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Transcending Mission by Michael W. Stroope

07 July 2017

Andrew Atherstone on the idea that ‘mission’ is an over-used word


THE Church is currently absorbed in the language of “mission”: mis­sion statements, mission action plans, missional communities, bishops’ mission orders, the Angli­can “five marks of mission”. . . But, in this provocative study, Michael Stroope asserts that mission is a modern invention, which blinds us to the gospel and its full implications.

Taking his lead from David Bosch’s classic Transforming Mission (1991), he goes much fur­ther. Stroope has no desire to rehab­ilitate or reimagine the language of mission, but wants to abandon it altogether: “it is not that mission has a problem, mission is the prob­lem.”

The modern Church is guilty of anachronistically reading “mission” back into our founding texts, Stroope maintains. It was unknown in the Old and New Testaments — even Paul’s famous “missionary journeys” is a description invented in the 1740s. It was also unknown in the Early Church. St Augustine, St Columba, and St Patrick were not missionaries, he insists, though the concept is smuggled by recent English translations back into Bede’s Ecclesiastical History.

Even the doctrine of missio dei, presumed to be ancient, Stroope dates to Karl Barth in the 1930s. Mis­­sion rhetoric, he argues, was created by the Jesuits in the 16th century, in the crusading spirit of Spanish and Portuguese colonisa­tion, before being borrowed by Pro­testants in the 18th century. By the Victorian era, it had become thor­oughly entrenched, a “regulating ideology”.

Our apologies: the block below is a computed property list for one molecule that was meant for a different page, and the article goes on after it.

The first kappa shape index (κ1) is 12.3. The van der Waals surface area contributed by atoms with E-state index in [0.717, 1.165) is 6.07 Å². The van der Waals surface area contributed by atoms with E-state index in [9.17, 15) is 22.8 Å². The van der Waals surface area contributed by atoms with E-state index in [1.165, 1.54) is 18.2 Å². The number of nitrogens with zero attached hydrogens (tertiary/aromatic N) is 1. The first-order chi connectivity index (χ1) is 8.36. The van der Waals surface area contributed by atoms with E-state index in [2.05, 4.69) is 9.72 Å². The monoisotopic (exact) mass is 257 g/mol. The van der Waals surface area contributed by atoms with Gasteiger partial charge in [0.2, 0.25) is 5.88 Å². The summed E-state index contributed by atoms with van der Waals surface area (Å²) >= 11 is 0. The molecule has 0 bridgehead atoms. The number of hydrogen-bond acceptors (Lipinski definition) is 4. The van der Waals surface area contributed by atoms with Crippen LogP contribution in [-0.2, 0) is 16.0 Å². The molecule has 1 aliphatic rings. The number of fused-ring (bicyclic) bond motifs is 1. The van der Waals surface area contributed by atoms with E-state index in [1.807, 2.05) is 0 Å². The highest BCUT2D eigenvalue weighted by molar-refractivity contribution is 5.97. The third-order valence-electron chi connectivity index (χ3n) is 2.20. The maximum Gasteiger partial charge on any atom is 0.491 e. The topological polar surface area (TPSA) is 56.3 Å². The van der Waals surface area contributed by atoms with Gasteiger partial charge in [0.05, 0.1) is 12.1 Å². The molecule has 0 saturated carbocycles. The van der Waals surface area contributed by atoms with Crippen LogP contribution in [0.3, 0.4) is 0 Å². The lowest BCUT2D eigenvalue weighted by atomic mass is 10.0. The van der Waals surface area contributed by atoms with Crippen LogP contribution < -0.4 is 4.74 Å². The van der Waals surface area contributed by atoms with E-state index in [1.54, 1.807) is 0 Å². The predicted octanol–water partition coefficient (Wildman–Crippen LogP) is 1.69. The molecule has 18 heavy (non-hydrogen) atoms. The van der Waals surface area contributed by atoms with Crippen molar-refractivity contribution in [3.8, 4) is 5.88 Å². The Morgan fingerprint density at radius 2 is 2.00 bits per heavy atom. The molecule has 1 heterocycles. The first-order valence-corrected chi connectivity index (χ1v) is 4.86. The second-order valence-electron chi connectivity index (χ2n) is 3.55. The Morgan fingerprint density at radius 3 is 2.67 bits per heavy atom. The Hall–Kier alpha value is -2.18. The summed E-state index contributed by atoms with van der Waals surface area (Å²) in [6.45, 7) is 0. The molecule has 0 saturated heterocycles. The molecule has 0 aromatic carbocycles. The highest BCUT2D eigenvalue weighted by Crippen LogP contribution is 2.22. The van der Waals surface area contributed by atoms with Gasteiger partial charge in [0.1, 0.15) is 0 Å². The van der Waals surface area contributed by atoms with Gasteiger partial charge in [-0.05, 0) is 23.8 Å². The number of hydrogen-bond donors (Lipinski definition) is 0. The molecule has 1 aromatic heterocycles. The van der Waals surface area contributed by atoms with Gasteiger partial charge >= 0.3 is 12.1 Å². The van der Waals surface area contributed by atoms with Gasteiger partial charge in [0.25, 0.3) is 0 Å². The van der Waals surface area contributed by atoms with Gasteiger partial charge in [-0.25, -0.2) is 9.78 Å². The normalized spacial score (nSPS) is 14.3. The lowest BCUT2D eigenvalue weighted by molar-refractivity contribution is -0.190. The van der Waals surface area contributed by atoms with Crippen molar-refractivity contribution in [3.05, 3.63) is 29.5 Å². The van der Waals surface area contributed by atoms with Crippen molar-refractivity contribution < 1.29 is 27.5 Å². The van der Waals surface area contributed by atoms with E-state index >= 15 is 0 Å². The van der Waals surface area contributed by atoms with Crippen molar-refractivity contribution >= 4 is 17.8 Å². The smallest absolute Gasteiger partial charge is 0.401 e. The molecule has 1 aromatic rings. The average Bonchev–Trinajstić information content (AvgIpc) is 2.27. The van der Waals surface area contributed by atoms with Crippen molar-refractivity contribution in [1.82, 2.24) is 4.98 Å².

Stroope wants us to throw off these blinkers, and return to an older vision of Christians as “pil­grim witnesses”, who are “liberated to live alongside and love those we encoun­ter along the way”, spreading the gospel informally, almost accid­entally.

The author was himself a mis­sionary in Sri Lanka, and is now Professor of Christian Missions at a Baptist seminary in Texas, but con­fesses to years of “dissonance” with his calling. It is a stimulating book that stops us in our tracks, and forces us to question basic axioms about mission which are universally taken for granted.

Nevertheless, Stroope’s argument is ultimately unpersuasive. He relies on special pleading and enjoys slay­ing straw men. His cartoons of current mission thinking are exag­gerated, and he loses credibility by repeatedly overstating his case. Yes, the global spread of the gospel is often ad hoc, for example as Chris­tian migrants tell their stories where they have been dispersed.

But Jesus also commands the Church to go and tell, which re­­quires deliberate decision and per­sonal sacrifice. The apostles may not have been “professional mission­­aries”, but proclamation of the King­­dom of God was their top priority.


The Revd Dr Andrew Atherstone is Latimer Research Fellow of Wycliffe Hall, Oxford.


Transcending Mission: The eclipse of a modern tradition

Michael W. Stroope

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Bringing Down the Mighty: Church, Theology and Structural Injustice
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